Jack Dorsey, the chief executive, had reservations about locking the president’s account. But the calls for violence that his tweets provoked were too overwhelming.
Jack Dorsey, Twitter’s chief executive, was working remotely on a private island in French Polynesia frequented by celebrities escaping the paparazzi when a phone call interrupted him on Jan. 6.
On the line was Vijaya Gadde, Twitter’s top lawyer and safety expert, with an update from the real world. She said she and other company executives had decided to lock President Trump’s account, temporarily, to prevent him from posting statements that might provoke more violence after a mob stormed the U.S. Capitol that day.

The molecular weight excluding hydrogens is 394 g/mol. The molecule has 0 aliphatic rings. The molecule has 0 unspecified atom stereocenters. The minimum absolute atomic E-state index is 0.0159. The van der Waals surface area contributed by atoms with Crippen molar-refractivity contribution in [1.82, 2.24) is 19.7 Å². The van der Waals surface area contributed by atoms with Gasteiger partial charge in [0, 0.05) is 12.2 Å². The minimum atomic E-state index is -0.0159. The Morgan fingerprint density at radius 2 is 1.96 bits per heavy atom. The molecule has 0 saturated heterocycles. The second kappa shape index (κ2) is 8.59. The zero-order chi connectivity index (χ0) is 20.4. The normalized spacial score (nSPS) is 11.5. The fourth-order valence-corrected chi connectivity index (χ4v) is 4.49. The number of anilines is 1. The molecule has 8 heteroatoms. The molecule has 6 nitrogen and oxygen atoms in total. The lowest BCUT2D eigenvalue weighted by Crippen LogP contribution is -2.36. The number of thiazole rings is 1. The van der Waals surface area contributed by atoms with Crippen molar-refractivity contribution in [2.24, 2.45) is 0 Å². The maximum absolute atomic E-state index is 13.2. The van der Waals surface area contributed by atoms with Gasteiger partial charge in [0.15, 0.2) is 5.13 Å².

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How Twitter, on the front lines of history, finally decided to ban Trump
Two days after the riot at the U.S. Capitol, Twitter’s most senior policy executive faced her 5,200 colleagues on a video conference and made an impassioned appeal.
Vijaya Gadde‘s voice was breaking as she implored her colleagues to have patience while her team deliberated over what they knew was the most important decision in the social media service’s 15-year history.
Some Twitter employees left the meeting on Jan. 8 not knowing what to think. They were worried for their colleagues’ safety — some had already received security threats. But they were also angry that Gadde’s team had let President Trump’s account back onto the service after a 12-hour ban for appearing to encourage the Capitol rioters on the day of the failed insurrection. He had already tweeted again, telling followers they were patriots who would not be disrespected.